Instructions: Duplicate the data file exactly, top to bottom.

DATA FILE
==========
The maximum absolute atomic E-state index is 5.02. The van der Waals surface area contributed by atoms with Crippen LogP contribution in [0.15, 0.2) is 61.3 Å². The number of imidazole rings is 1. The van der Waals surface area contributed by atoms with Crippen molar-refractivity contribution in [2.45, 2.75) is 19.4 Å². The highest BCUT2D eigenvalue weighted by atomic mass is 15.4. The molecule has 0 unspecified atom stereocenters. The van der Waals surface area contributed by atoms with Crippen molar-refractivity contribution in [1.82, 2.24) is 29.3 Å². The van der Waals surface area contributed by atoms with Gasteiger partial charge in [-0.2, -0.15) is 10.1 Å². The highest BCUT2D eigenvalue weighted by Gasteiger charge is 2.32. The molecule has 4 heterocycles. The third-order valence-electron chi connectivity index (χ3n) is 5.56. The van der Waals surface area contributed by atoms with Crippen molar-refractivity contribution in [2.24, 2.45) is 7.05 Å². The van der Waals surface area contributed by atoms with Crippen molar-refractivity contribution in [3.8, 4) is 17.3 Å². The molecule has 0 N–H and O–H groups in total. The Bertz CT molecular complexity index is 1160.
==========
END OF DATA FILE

The maximum absolute atomic E-state index is 5.02. The van der Waals surface area contributed by atoms with Crippen LogP contribution in [0.15, 0.2) is 61.3 Å². The number of imidazole rings is 1. The van der Waals surface area contributed by atoms with Crippen molar-refractivity contribution in [2.45, 2.75) is 19.4 Å². The highest BCUT2D eigenvalue weighted by atomic mass is 15.4. The molecule has 0 unspecified atom stereocenters. The van der Waals surface area contributed by atoms with Crippen molar-refractivity contribution in [1.82, 2.24) is 29.3 Å². The van der Waals surface area contributed by atoms with Gasteiger partial charge in [-0.2, -0.15) is 10.1 Å². The highest BCUT2D eigenvalue weighted by Gasteiger charge is 2.32. The molecule has 4 heterocycles. The third-order valence-electron chi connectivity index (χ3n) is 5.56. The van der Waals surface area contributed by atoms with Crippen molar-refractivity contribution in [2.24, 2.45) is 7.05 Å². The van der Waals surface area contributed by atoms with Crippen molar-refractivity contribution in [3.8, 4) is 17.3 Å². The molecule has 0 N–H and O–H groups in total. The Bertz CT molecular complexity index is 1160.